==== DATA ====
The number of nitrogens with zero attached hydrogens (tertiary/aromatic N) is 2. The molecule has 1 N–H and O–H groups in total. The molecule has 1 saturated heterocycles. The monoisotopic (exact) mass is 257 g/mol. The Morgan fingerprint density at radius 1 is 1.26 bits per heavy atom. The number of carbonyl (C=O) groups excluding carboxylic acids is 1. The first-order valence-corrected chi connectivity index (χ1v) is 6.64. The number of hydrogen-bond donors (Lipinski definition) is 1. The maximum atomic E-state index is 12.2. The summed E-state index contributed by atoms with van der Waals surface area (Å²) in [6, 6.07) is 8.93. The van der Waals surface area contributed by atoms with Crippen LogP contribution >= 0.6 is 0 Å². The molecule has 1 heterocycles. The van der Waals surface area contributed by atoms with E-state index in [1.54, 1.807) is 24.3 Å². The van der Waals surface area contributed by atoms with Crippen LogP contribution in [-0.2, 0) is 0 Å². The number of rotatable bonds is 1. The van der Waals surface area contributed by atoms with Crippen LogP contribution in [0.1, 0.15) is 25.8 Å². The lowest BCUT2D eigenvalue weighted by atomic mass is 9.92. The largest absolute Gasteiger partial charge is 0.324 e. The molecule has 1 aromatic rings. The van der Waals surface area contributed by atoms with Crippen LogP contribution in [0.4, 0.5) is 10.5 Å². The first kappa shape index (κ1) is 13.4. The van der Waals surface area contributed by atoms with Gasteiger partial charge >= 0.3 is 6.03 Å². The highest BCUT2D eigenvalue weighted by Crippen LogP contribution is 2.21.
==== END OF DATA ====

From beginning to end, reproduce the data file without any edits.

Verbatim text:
The number of nitrogens with zero attached hydrogens (tertiary/aromatic N) is 2. The molecule has 1 N–H and O–H groups in total. The molecule has 1 saturated heterocycles. The monoisotopic (exact) mass is 257 g/mol. The Morgan fingerprint density at radius 1 is 1.26 bits per heavy atom. The number of carbonyl (C=O) groups excluding carboxylic acids is 1. The first-order valence-corrected chi connectivity index (χ1v) is 6.64. The number of hydrogen-bond donors (Lipinski definition) is 1. The maximum atomic E-state index is 12.2. The summed E-state index contributed by atoms with van der Waals surface area (Å²) in [6, 6.07) is 8.93. The van der Waals surface area contributed by atoms with Crippen LogP contribution >= 0.6 is 0 Å². The molecule has 1 heterocycles. The van der Waals surface area contributed by atoms with E-state index in [1.54, 1.807) is 24.3 Å². The van der Waals surface area contributed by atoms with Crippen LogP contribution in [-0.2, 0) is 0 Å². The number of rotatable bonds is 1. The van der Waals surface area contributed by atoms with Crippen LogP contribution in [0.1, 0.15) is 25.8 Å². The lowest BCUT2D eigenvalue weighted by atomic mass is 9.92. The largest absolute Gasteiger partial charge is 0.324 e. The molecule has 1 aromatic rings. The van der Waals surface area contributed by atoms with Crippen LogP contribution in [0.4, 0.5) is 10.5 Å². The first kappa shape index (κ1) is 13.4. The van der Waals surface area contributed by atoms with Gasteiger partial charge >= 0.3 is 6.03 Å². The highest BCUT2D eigenvalue weighted by Crippen LogP contribution is 2.21.